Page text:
Authors: Lyman, Timothy, Aslı Demirgüç-Kunt, and Robert Cull.
Publication: The World Bank, 2012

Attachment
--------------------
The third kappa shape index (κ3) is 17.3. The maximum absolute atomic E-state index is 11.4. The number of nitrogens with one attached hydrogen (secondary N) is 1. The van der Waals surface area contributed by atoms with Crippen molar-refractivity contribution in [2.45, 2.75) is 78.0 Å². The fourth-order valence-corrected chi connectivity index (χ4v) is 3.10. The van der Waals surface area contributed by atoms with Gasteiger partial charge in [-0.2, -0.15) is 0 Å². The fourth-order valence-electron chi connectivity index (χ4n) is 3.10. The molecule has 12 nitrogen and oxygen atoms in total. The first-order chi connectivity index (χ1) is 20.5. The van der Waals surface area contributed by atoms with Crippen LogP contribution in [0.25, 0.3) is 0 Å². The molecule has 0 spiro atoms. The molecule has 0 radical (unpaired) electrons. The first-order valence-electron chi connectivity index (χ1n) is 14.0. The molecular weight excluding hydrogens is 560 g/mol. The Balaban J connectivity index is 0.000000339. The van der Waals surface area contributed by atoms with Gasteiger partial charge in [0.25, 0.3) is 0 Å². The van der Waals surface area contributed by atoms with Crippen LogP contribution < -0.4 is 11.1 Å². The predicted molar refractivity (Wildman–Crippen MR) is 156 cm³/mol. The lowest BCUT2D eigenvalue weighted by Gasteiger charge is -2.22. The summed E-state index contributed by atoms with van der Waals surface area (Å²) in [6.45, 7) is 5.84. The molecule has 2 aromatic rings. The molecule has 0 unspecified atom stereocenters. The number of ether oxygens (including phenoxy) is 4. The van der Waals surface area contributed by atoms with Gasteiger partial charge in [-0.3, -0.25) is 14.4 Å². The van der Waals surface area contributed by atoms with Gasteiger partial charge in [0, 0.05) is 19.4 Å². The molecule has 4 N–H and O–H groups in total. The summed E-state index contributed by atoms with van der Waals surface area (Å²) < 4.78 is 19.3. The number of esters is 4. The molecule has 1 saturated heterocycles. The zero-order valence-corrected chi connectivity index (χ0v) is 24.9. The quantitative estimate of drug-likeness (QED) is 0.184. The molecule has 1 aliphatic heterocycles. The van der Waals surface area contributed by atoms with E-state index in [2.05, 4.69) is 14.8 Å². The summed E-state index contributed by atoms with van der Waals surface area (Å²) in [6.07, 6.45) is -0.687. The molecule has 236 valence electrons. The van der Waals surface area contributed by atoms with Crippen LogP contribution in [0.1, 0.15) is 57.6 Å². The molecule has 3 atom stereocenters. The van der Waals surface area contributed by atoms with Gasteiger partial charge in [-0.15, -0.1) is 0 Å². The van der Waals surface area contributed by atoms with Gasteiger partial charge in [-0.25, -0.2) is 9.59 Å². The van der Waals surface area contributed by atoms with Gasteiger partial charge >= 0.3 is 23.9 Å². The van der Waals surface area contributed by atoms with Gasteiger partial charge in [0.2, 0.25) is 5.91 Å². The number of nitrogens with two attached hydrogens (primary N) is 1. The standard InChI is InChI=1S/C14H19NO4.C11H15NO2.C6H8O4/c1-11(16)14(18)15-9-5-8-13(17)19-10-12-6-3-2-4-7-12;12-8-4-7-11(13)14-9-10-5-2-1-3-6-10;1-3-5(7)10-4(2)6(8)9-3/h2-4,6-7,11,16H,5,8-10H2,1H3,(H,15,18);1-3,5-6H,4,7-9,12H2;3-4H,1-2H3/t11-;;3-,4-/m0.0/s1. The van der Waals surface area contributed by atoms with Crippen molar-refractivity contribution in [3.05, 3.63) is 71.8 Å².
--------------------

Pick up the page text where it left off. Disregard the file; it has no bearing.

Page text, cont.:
A growing body of research suggests that whether broad-based access to formal financial services promotes financial stability depends on how that access is managed within the regulatory and supervisory framework, especially in terms of financial integrity and consumer protection. Four factors come into play: financial inclusion, financial consumer protection, financial integrity, and financial stability. These factors are inter-related and, under the right conditions, positively related. Yet failings on one dimension are likely to lead to problems on others. This brief explores what research to date shows about the linkages and potential beneficial relationships among these factors, and it identifies gaps that remain to be explored. There is limited empirical work exploring the specific linkages between financial inclusion and financial stability. Studies have focused largely on the impact of financial development on growth, income inequality, and poverty reduction. The evidence strongly indicates that, when effectively regulated and supervised, financial development spurs economic growth, reduces income inequality, and helps lift households out of poverty.